On Wednesday, I noticed a small brown and black dog running at full speed across our front lawn.
We live near a highway rest area. Some people go to that location to drop off unwanted pets. But when I got on a jacket and went out to look, the dog was gone.
The next day, when my husband, Ralf, and I came home from work, we saw the same dog in our front garden.
“Oh, no,” I said. “Honey, I think we have a stray.”
My husband does not much like dogs. He worked as a security guard to help pay college costs when he was young and had to deal with aggressive dogs, who attacked and bit him. When Ralf is around other people’s canines he is polite, but distant. He does not pet their animals, he avoids them.
So it was odd – even strange – that after collecting our mail I turned to see him crouching down and calling to the strange animal.
Life as I knew it then turned upside down. The dog headed toward my husband and literally climbed onto his lap. He murmured softly to the creature, who repeatedly tried to lick his face.
I moved closer. The animal was starved to the bone. Her pink collar was frayed. She ran off to pick up the cadaver of a squirrel, then dropped it and came back to the house. I went inside to get her a bowl of water and cat food and then to call the appropriate authorities.
I came out to take turns with Ralf. Between wolfing down bowlfuls of cat food she sidled up to me to be petted and loved.
“Little Girl,” I said, “you smell pretty ripe.”
Over the next half hour we found a rope to tie to Little Girl’s collar and promptly fell utterly, completely in love.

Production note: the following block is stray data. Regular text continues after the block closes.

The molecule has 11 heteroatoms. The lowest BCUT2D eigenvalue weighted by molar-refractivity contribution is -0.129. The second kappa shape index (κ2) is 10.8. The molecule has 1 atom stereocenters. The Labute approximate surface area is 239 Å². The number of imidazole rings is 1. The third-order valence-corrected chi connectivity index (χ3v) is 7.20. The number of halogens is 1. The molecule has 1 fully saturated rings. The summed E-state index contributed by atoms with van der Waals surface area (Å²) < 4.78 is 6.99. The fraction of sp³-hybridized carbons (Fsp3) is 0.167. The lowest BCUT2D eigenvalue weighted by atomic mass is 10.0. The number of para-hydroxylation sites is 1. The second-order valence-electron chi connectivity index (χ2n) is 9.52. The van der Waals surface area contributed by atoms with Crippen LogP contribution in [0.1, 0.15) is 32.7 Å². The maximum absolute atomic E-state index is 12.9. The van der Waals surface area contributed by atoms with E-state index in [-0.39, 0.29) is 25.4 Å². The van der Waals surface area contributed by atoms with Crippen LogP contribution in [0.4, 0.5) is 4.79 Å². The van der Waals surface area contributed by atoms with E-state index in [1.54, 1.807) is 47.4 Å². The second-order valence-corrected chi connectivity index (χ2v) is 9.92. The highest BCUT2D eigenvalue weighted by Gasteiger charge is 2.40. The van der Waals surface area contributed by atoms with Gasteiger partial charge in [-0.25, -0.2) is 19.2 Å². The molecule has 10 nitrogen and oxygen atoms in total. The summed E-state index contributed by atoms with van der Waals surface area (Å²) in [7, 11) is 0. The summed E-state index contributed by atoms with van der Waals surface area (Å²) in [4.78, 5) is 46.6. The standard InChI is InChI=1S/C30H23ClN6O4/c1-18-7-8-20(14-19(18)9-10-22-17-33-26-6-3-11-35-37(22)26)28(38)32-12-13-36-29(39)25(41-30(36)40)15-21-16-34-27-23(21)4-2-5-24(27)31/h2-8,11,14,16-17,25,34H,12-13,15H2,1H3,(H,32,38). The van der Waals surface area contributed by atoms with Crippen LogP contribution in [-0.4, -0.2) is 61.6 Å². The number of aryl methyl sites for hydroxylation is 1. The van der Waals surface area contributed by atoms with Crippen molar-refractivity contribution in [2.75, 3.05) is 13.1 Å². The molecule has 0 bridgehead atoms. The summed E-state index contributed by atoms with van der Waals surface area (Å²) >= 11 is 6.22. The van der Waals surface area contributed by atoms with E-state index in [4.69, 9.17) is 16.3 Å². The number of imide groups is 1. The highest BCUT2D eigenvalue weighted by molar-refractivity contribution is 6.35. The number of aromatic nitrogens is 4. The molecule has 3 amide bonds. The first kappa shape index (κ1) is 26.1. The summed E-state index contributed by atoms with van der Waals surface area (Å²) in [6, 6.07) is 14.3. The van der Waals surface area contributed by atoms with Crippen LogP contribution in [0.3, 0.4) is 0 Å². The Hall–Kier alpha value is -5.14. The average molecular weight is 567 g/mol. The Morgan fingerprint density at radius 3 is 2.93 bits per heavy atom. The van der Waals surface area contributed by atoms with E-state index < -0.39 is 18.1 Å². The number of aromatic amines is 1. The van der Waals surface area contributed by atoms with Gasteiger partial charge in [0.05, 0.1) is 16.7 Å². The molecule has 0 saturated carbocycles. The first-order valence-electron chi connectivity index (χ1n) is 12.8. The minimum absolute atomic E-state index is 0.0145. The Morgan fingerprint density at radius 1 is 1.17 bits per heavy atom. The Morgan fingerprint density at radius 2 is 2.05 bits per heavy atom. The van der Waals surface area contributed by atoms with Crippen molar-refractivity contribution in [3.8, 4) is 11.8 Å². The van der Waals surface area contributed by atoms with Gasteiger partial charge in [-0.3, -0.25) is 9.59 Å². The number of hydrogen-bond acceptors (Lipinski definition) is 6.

She was not a pretty dog. She was, however, the very soul of love.
Nevertheless: our cat was not happy that she was outside his window. My husband has allergies, and we knew we couldn’t keep her.
“I feel guilty,” he said.
Watching her being taken away was painful. That night, I lay awake thinking of her beautiful, loving, smelly and starved self on my husband’s lap. I woke several times to worry about whether she would eventually be put down because no one would have her. In the morning, I called the shelter.
Little Girl, they told me, already had a possible home. I shouldn’t worry, they told me. “She is so lovable,” I was told, “we can guarantee she won’t be put down.”
Still, I gave them my number. “Please call me if she doesn’t find a home,” I said. “I’ll find her one if I have to.”
And then I sat down to reread my birth parsha, Acharei Mot.
Two goats, I read. One for the sacrifice and one to be sent to Azazel. I thought back to every Yom Kippur, when I chant about how we found, every year, the scapegoat for Israel.
As Jonathan Sacks explains in his book, Covenant and Conversation, some commentators have claimed that the name is actually a compound noun: It means “the goat (ez) that was sent away (azal). And when an William Tyndale produced the very first English translation of Tanakh, he rendered Azazel as “the escapegoat.” So, Sacks says, we have come to our present-day iteration of that word.
Every year I chant about an all-too human practice: making animals bear our burdens. Animals are there for our sake, to comfort and to surprise us. They offer their playful or sleepy selves to be stroked because, in such great part, we are calmed, we are made happier by petting them.
In this parsha, the escapegoat carries our burdens and bad behaviors away for us. We have atoned, we are cleansed.
Little Girl was sent away from whoever owned her as the very expression of human, ugly behavior. She was sent into a wilderness and she was starved of food and comfort and safety. She was a scapegoat.
All of us are engaged in banishing animals in one way or another: we destroy their habitats, poison them with our own products, and hunt them down – even now – for their body parts. They are bearing our burdens.
Just now I want to chant this passage, imagine those two goats, reimagine their fate and set them free.
May there be no scapegoats for Israel.